copper and zinc are not only minerals, but they’re also regarded as neurotransmitters in the brain. They have some of the functions of a neurotransmitter, so an imbalance in copper and zinc will lead to things like hyperactivity, ADHD, other kinds of behavioral disorders, and depression; and in fact, a lot of people who are labeled with autism and even paranoid schizophrenia, when they test their copper levels, they find out that they’re elevated. Then high copper can cause severe PMS. That’s another red flag for me where I’ll consider it. It can cause estrogen intolerance, and it can cause skin issues, so people with excess copper have a high incidence of acne or eczema, psoriasis, just sensitive skin in general, sunburn, people who are really apt to get sunburned even if they’re only out for a short period of time, headaches, poor immune function.

Magic Man wrote:Zinc increases testosterone and copper increases estrogen.


One of the most common and important imbalances that we see in clinical practice with trace minerals is excess copper and deficient zinc. So, the ideal ratio between these two, if copper is in the numerator and zinc is in the denominator, would be 0.7 to 1, which means anywhere from 70% as much copper as zinc to even amounts of each.

copper and zinc are not only minerals, but they’re also regarded as neurotransmitters in the brain. They have some of the functions of a neurotransmitter, so an imbalance in copper and zinc will lead to things like hyperactivity, ADHD, other kinds of behavioral disorders, and depression; and in fact, a lot of people who are labeled with autism and even paranoid schizophrenia, when they test their copper levels, they find out that they’re elevated. Then high copper can cause severe PMS. That’s another red flag for me where I’ll consider it. It can cause estrogen intolerance, and it can cause skin issues, so people with excess copper have a high incidence of acne or eczema, psoriasis, just sensitive skin in general, sunburn, people who are really apt to get sunburned even if they’re only out for a short period of time, headaches, poor immune function.

Good.
anyone who has more studies can be posted

Pubertal arrest due to zinc deficiency:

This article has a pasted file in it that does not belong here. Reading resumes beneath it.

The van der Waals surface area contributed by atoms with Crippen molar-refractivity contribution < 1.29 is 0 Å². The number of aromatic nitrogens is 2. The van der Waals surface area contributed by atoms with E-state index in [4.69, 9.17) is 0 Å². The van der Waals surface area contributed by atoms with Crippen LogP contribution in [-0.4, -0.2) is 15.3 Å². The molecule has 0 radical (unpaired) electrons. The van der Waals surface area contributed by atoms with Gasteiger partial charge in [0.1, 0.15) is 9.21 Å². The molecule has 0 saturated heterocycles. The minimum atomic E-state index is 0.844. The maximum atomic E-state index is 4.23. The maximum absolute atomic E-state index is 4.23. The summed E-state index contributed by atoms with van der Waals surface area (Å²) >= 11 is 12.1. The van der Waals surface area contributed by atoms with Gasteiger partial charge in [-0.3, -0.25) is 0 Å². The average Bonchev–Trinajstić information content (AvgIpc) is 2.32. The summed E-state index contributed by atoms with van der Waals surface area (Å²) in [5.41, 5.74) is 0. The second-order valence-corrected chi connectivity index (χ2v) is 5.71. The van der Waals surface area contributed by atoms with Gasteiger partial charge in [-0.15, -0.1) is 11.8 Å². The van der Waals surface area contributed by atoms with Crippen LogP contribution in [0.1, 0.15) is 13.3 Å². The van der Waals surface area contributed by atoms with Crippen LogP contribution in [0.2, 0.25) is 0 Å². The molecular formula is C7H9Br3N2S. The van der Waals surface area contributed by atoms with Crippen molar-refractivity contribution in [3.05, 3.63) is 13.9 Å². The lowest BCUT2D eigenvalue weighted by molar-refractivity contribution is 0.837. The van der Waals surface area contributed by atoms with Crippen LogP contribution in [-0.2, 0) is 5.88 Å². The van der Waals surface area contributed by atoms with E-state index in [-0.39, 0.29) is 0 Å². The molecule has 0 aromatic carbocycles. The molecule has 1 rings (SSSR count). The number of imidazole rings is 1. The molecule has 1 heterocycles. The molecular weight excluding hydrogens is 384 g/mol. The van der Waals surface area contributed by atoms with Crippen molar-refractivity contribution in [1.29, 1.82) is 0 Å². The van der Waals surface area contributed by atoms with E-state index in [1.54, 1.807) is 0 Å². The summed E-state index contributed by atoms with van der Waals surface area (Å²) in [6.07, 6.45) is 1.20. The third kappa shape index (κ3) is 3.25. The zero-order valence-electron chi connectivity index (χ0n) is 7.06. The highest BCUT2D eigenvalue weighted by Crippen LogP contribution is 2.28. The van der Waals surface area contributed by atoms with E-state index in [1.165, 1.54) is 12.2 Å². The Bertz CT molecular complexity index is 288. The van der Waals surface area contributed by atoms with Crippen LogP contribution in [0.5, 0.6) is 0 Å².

http://www.hormones.gr/pdf/Pubertal%20arrest%20due.pdf

We present a 19 year-old boy with short stature, pubertal arrest, iron deficiency anemia and Zn deficiency. Based on the dynamic tests, the hypogonadism seems to be due to hypothalamic dysfunction. The growth retardation was associated with low IGF-I and normal growth hormone (GH) secretion, indicating GH receptor or post receptor defect. Growth acceleration and testicular development was observed after Zn supplementation.


To take from this:

Puberty had begun as normal, but was arrested somewhere along the way. With zn supplementation his ball size increased 3x and his testosterone went from very low to 900ng/dl along with a massive increase in IGF-1. He grew 7cm in the 6 months they followed him. Zinc restarted puberty.



PostThis post by Zyzz was deleted by puanewb on Tue Mar 03, 2015 9:41 pm.
Reason: requested

groundbreaking wrote:Pubertal arrest due to zinc deficiency:

http://www.hormones.gr/pdf/Pubertal%20arrest%20due.pdf

We present a 19 year-old boy with short stature, pubertal arrest, iron deficiency anemia and Zn deficiency. Based on the dynamic tests, the hypogonadism seems to be due to hypothalamic dysfunction. The growth retardation was associated with low IGF-I and normal growth hormone (GH) secretion, indicating GH receptor or post receptor defect. Growth acceleration and testicular development was observed after Zn supplementation.


To take from this:

Puberty had begun as normal, but was arrested somewhere along the way. With zn supplementation his ball size increased 3x and his testosterone went from very low to 900ng/dl along with a massive increase in IGF-1. He grew 7cm in the 6 months they followed him. Zinc restarted puberty.

wow thanks.



PostThis post by Zyzz was deleted by puanewb on Tue Mar 03, 2015 9:41 pm.
Reason: requested

AMOGGED wrote:It better be zinc picolinate boyo

You asked what did he get in the study colez posted :
" the patient received 160mg/day
ferrous sulphate and 50mg/day Zn for 6 months"


btw why zinc picolinate? I can cancel it..

Thanks for posting. Stuff like this is why I even bother coming here. I've heard great things about a variety of minerals. It's not just zinc. Mineral supplements for anything we have a deficiency of are likely going to help a lot with both appearance and overall well-being.
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Zinc is a god of minerals. Zinc, K2, vitamin D, fish oil and calcium carbonate is a MUST stack.
-gossipping
-deepthroating slayers
-sucking the blood of less attractive males and using them as an emotional tampon to soak up all their childish emotions while denying them sex